Dr. Gil Kliman and InterWest Partners

Following anterior-segment successes, retinal disease becomes a focus.

Dr. Gil Kliman and InterWest Partners

Following anterior-segment successes, retinal disease becomes a focus.

By Jerry Helzner, Senior Contributing Editor | Retinal Physician, March 2012

In the closely knit, California-centered realm of ophthalmic venture capitalism, the reputation of InterWest Partners is such that if InterWest makes the decision to back your concept with its considerable financial resources and brainpower, you will have an excellent chance of achieving a commercial success.

In the 15 years or so that InterWest has been investing in ophthalmic innovation, it has achieved two stunning successes — first, with the IntraLase femtosecond laser for refractive surgery and, more recently, with the LenSx femto-phaco system for laser-assisted cataract surgery. IntraLase, which came public in a highly successful IPO, was later sold for $808 million to AMO (now part of Abbott Medical Optics), while LenSx was sold to Alcon in 2010 in a deal that could eventually return $743 million to the LenSx shareholders.

In addition, InterWest has current investments in several fledgling ophthalmic businesses that have the potential to replicate the group’s past successes. Though InterWest’s past successes have largely been in the cataract and refractive areas, one of its more recent investments, On Demand Therapeutics, offers the promise of a highly innovative, advanced and novel implant for the sustained release of drugs to treat retinal diseases. This especially includes the wet form of AMD, where repeated intravitreal injections have been a burden to patients and retina specialists alike.


A key player in InterWest’s ophthalmic investments is managing partner Gilbert H. Kliman, MD, who joined InterWest in 1996, just at the dawn of venture capitalists’ discovery of the ophthalmic arena as a viable place to put their money. Dr. Kliman, who completed a fellowship in retina at the Massachusetts Eye and Ear Infirmary, was headed for a career in academic ophthalmology when he discovered a strong interest in innovation and the business side of medicine.

“I had done some research on photodynamic therapy during my fellowship and developed an interest in the role that lasers could play in eyecare,” recalls Dr. Kliman. “I sent out 30 resumés to companies that were investing in innovation and received 29 turndowns. However, one venture capital firm did respond positively and hired me.”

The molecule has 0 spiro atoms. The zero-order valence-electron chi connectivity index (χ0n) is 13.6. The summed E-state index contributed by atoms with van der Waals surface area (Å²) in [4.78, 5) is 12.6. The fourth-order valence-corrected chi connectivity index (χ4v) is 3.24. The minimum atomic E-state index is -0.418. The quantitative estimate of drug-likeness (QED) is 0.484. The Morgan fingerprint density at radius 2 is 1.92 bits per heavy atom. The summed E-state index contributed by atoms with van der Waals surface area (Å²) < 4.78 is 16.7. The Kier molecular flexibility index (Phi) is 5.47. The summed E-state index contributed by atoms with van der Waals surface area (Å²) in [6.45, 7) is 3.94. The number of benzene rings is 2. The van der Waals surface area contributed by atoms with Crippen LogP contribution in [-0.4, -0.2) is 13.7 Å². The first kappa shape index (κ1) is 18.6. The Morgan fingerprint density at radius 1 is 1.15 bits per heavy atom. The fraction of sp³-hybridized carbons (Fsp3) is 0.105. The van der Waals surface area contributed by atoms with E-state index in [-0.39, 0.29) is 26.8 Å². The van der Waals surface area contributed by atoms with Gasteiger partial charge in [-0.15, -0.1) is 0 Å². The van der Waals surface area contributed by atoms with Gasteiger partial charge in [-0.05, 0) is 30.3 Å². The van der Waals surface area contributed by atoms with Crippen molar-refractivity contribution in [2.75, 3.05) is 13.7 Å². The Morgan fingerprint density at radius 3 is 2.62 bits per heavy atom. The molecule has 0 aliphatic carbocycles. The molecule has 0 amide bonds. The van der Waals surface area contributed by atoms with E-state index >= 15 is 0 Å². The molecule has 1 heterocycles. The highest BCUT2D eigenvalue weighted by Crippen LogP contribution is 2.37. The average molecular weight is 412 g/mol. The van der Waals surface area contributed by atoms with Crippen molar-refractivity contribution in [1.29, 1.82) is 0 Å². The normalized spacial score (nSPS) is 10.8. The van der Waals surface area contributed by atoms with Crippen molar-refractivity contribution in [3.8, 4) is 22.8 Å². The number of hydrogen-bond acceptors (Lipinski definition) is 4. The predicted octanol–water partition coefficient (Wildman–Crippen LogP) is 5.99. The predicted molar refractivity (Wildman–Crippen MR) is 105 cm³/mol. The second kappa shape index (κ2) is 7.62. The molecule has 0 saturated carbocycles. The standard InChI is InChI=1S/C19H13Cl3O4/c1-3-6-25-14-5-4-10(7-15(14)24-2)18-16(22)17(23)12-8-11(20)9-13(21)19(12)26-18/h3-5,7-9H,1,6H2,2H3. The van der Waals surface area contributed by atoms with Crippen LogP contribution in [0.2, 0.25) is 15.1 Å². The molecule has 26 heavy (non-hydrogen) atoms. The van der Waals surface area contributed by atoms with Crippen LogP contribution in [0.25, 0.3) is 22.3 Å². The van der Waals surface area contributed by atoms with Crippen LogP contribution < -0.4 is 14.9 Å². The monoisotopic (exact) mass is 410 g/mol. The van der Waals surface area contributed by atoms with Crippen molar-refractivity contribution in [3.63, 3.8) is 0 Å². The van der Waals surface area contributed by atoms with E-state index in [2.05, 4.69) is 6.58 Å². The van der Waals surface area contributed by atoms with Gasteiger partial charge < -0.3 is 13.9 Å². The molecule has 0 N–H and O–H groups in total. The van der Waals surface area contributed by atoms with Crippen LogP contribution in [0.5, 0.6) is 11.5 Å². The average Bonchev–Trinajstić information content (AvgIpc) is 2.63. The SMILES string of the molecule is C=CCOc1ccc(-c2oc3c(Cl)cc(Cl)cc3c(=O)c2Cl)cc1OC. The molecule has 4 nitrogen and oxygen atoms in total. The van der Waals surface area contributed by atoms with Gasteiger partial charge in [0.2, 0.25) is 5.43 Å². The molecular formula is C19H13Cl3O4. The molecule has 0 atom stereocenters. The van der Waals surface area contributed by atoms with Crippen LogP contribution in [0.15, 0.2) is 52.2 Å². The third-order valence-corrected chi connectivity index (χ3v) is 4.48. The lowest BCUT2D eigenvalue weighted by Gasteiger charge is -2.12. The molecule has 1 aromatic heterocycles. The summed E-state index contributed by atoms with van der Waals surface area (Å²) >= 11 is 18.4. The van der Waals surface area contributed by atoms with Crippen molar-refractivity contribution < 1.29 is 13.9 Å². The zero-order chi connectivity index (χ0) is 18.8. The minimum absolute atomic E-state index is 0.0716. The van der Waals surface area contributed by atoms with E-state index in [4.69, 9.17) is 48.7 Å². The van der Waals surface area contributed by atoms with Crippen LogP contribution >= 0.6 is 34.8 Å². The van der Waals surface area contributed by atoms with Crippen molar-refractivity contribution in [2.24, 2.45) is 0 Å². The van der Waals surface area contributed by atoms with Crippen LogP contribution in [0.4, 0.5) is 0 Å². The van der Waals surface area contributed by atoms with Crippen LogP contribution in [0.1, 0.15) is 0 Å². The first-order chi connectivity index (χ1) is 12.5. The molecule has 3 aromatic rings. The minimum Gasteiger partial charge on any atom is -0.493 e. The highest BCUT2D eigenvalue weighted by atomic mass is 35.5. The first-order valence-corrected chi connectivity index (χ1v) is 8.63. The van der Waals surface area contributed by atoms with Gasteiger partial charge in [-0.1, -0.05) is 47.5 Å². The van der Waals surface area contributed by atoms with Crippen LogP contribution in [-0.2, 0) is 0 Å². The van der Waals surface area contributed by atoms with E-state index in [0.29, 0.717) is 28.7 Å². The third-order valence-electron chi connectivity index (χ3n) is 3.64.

Figure 1.
Laser initiation of drug release from one reservoir of a multi-reservoir ODTx intravitreal implant.

At about that time, excimer lasers were making their debut in such new procedures as PRK and LASIK. “I got very interested in excimer lasers and was hired as a consultant by LCAVision to help them develop new laser centers in California,” says Dr. Kliman. From there, Dr. Kliman made the move to InterWest Partners, picking up a Stanford MBA along the way in a program that was tailored to entrepreneurial physicians. “My first projects at InterWest were in orthopedics and other nonophthalmic areas, but in early 2000 I got very excited about IntraLase,” he says. “I understood laser technology and could see the potential. IntraLase was InterWest’s first investment in the ophthalmic area.”

The decision-making process at InterWest is by consensus, with multiple reviews, “so making the investment in IntraLase was initially fairly controversial,” notes Dr. Kliman. “We had to take into account many factors. Would the patient pay extra for an IntraLase procedure? Would practices spend $500,000 for the equipment? Would there be a per-procedure fee? Would strong competition to IntraLase emerge?”

The decision to invest in IntraLase was made on the basic premise that a laser-cut flap offered a patient-friendly alternative to the microkeratome that was both safer and more accurate. The premise proved to be valid and eventually changed the paradigm for performing LASIK. More recently, IntraLase has also been used successfully in cutting tissue for corneal transplantation.


In the case of LenSx, Dr. Kliman notes that the same proven management team that shepherded IntraLase also was involved in developing LenSx. InterWest backed the LenSx concept largely on the strength of its founders in addition to its advanced technology, plus research that showed that patients generally have a very positive view of laser-assisted ophthalmic procedures.